Academics
Departments and Courses

Dance

With a rigorous program of training, supplemented by performance opportunities, the Dance Department seeks to serve the needs of the serious dance student and to entice the uninitiated into an adventure of discovery in motion art. We encourage students to explore many different styles of dance to enhance their understanding of this beautiful art form. Students will be placed in the appropriate level class after an initial trial period. The dance faculty represents a wide range of approaches to dance and to different dance forms. All movement classes grant both a physical education and an arts credit.
 
Technique classes develop essential skills and grow more rigorous as students become more proficient. Boys, as well as girls, are encouraged to try a beginning technique class; no experience in dance is necessary. In the first year of training, students develop the basic skills of technique: proficiency in picking up simple movement patterns; awareness of rhythms; strength in the legs, stomach, and back; and proper alignment of the spine so that it serves as a balanced center for the dynamic flow of movement. Intermediate students are expected to know the movement vocabulary taught at CSW. In modern it is largely Cunningham-influenced and in jazz it incorporates elements of Latin, hip-hop, funk and theatre dance. As students’ training progresses, they continue to develop speed, agility and quickness in picking up combinations, as well as sensitivity to rhythm and phrasing. Most modern technique classes are taught in conjunction with professional musicians who assist students in developing musicality.
  • Advanced Dance Technique

    Dance Technique focuses on modern and contemporary vocabularies that enhance the artistic and physical prowess of the dancer. Students are placed in appropriate levels of beginning, intermediate, or advanced depending on their level of training. All three levels explore the same content of technique training but at different accelerated paces. Classes are designed to introduce the technical study of dance movement to students of levels beginning through advanced. The style and technique explored is determined by the individual instructor and the dance chair. Students new to CSW who desire to be placed in the intermediate or advanced level must receive the permission of the Dance Department chair.
  • All That Jazz

    This course is a jazz dance class taught to live music provided by CSW’s jazz ensemble. Students will expand their knowledge of jazz, America’s first art form, through the integrated study of movement and music composition. Dancers will focus on the rhythmic patterns that are created through the influence of such jazz genres as swing, blues, bebop, and jazz-fusion, among others. Such terms as syncopated rhythms, body isolations, improvisation, high level of energy, and low center of gravity will be practiced as movement qualities that are direct derivatives of jazz music. Jazz ensemble will learn to perform jazz standards in a group setting. Emphasis will be on establishing a repertoire, building skills in improvisation, and performance.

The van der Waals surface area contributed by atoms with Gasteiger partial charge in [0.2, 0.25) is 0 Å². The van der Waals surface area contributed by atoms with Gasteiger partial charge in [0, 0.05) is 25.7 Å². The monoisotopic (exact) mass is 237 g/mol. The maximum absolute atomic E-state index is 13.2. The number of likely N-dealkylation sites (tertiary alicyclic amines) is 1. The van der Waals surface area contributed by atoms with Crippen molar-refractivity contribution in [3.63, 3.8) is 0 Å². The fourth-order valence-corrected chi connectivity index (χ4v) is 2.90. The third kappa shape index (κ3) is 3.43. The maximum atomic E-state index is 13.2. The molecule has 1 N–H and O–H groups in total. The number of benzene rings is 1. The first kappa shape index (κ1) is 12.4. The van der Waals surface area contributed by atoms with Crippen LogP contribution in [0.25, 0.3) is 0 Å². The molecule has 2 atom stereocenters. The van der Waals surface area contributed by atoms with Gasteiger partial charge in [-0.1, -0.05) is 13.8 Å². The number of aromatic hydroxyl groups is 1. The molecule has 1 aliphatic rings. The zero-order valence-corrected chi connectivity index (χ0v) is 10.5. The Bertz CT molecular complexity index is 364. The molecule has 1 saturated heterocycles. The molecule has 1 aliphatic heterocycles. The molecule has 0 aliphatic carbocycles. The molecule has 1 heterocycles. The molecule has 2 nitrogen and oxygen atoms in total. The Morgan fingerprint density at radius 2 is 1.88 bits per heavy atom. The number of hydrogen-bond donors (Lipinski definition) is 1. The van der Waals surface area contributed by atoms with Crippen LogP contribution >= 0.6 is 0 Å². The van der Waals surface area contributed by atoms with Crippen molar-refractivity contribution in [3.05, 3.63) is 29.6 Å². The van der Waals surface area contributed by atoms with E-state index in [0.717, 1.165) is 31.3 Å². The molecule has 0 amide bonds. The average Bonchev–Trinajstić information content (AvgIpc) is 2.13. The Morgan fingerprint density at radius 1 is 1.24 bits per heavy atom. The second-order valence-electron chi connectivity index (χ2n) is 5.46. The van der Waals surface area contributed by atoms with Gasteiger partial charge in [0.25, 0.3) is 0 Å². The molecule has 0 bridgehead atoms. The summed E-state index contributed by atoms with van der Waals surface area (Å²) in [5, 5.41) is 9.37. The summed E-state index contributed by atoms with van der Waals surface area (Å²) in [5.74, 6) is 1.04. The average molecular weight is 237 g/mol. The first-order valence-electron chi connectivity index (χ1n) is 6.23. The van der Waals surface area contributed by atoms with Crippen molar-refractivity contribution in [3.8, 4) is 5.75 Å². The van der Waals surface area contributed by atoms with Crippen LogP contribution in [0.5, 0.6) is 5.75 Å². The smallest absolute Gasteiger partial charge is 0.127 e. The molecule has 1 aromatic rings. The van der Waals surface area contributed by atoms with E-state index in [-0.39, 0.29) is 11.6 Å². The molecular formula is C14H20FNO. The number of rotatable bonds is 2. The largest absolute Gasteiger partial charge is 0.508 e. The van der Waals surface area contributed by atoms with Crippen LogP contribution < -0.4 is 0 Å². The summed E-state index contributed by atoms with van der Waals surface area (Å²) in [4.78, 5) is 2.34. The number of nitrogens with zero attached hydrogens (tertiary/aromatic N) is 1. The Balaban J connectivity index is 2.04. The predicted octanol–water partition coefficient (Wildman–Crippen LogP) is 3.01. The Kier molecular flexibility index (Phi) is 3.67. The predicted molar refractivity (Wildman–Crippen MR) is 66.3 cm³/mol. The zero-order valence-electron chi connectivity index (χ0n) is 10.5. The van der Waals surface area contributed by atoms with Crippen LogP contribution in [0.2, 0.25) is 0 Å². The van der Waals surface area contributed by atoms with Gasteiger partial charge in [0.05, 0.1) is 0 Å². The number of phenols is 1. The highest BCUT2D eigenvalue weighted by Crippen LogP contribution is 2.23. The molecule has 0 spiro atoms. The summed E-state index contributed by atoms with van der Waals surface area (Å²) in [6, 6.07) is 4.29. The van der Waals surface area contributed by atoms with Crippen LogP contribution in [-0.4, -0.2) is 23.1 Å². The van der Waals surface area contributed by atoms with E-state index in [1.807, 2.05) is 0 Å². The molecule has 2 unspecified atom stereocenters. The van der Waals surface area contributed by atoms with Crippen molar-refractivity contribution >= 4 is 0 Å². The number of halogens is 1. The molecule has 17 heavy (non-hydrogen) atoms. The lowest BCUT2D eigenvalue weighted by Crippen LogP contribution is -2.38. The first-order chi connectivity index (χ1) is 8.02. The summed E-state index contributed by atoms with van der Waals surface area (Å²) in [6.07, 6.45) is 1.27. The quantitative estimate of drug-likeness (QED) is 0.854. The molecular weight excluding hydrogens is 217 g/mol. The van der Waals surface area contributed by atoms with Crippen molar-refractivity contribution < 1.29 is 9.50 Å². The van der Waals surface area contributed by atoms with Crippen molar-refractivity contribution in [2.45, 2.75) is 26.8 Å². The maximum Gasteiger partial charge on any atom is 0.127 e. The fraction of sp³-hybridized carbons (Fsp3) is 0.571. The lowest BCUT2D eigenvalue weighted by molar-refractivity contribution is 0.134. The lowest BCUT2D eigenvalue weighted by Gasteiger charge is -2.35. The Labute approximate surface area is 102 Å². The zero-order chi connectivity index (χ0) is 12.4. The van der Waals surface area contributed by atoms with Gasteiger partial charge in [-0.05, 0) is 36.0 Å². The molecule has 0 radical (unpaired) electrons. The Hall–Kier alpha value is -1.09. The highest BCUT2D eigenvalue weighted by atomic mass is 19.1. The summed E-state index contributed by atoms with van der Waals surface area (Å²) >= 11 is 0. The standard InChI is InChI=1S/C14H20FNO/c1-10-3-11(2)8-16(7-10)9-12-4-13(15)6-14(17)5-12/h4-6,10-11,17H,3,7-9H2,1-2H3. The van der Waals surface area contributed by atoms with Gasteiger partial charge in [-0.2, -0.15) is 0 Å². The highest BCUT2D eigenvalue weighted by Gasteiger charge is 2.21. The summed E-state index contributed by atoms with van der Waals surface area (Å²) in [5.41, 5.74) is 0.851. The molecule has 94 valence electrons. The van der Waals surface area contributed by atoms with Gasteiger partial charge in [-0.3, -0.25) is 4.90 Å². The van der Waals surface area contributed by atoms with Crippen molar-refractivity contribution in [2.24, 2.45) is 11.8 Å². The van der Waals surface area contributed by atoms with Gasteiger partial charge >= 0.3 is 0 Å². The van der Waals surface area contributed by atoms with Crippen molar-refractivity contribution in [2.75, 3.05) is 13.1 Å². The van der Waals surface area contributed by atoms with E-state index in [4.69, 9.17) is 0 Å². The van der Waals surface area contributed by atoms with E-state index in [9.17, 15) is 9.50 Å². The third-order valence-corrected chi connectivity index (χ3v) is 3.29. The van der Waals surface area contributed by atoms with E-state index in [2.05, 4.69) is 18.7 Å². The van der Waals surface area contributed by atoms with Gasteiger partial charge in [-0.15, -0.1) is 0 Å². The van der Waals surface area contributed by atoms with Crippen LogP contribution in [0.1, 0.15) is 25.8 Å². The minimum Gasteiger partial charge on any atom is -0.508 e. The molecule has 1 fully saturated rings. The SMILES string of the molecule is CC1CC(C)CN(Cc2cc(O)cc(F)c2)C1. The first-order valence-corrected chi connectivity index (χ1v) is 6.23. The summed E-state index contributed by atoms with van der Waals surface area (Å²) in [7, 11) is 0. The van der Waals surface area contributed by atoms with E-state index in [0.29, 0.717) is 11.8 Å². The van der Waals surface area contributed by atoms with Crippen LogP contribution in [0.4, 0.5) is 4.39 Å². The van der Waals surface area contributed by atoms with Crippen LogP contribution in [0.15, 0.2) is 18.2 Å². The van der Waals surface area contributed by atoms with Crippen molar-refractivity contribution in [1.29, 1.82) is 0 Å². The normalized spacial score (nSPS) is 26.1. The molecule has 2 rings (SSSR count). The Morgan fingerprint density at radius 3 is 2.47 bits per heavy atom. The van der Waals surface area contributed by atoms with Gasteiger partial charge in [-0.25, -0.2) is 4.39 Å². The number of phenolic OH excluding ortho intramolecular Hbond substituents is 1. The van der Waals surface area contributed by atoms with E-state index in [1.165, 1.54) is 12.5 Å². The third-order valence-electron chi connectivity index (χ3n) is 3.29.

• Beginning Dance Technique

    Dance Technique focuses on modern and contemporary vocabularies that enhance the artistic and physical prowess of the dancer. Students are placed in appropriate levels of beginning, intermediate, or advanced depending on their level of training. All three levels explore the same content of technique training but at different accelerated paces. Classes are designed to introduce the technical study of dance movement to students of levels beginning through advanced. The style and technique explored is determined by the individual instructor and the dance chair. Students new to CSW who desire to be placed in the intermediate or advanced level must receive the permission of the Dance Department chair.
  • Caribbean Dance Movement

    This course is an introduction to the popular dances performed throughout the Caribbean. The focus of the class is to understand the indigenous people who dance the rhythms of the New World islands, including Cuba, Dominican Republic, Haiti, Trinidad, and Puerto Rico. We begin with an anthropological approach to the dances using the research footage conducted by the late dance anthropologist Katherine Dunham. Students will learn both traditional/ceremonial and social dances of the countries mentioned above. Students will dance the Yanvalou from Haiti, and the Bomba of Puerto Rico, and the most popular movements such as the Rumba, Salsa, and the Bachata that come from the clave rhythm.

    This course awards credit toward the social justice graduation requirement. 
  • Contact Improvisation

    Contact Improvisation (CI) is a dance form in which partners tune their attention to and follow a point of physical contact with one another. Following the point of contact leads partners further into their dancing as they explore the creative possibilities of touch, weight sharing, and spontaneous collaboration within the forces of physics. CI facilitates an observation of, and inquiry into, functional-mechanical possibilities of our bodies, and invites (necessitates) an exploration of relationship. Through developing our capacity for and interest in physical listening and collaboration, we lay the foundation for increased risk taking as dancers. We allow ourselves to become less fearful of falling, lifting or being lifted. We open up new physical pathways and movement qualities; and devise strategies for becoming creatively “unstuck.”
  • Cultural Studies in Dance

    In this class we will explore the relationship of “culture” and “dance” and the ways the study of one informs our understanding of the other. We will take a non-comprehensive survey of dance in varied geographic and cultural contexts ranging from East Asia through the Americas. Our readings, viewings, and discussions will examine culture and history have shaped movement qualities  all over the world. As a complement to these larger scale considerations we will use movement explorations to reflect on our individual relationships to place, history and community.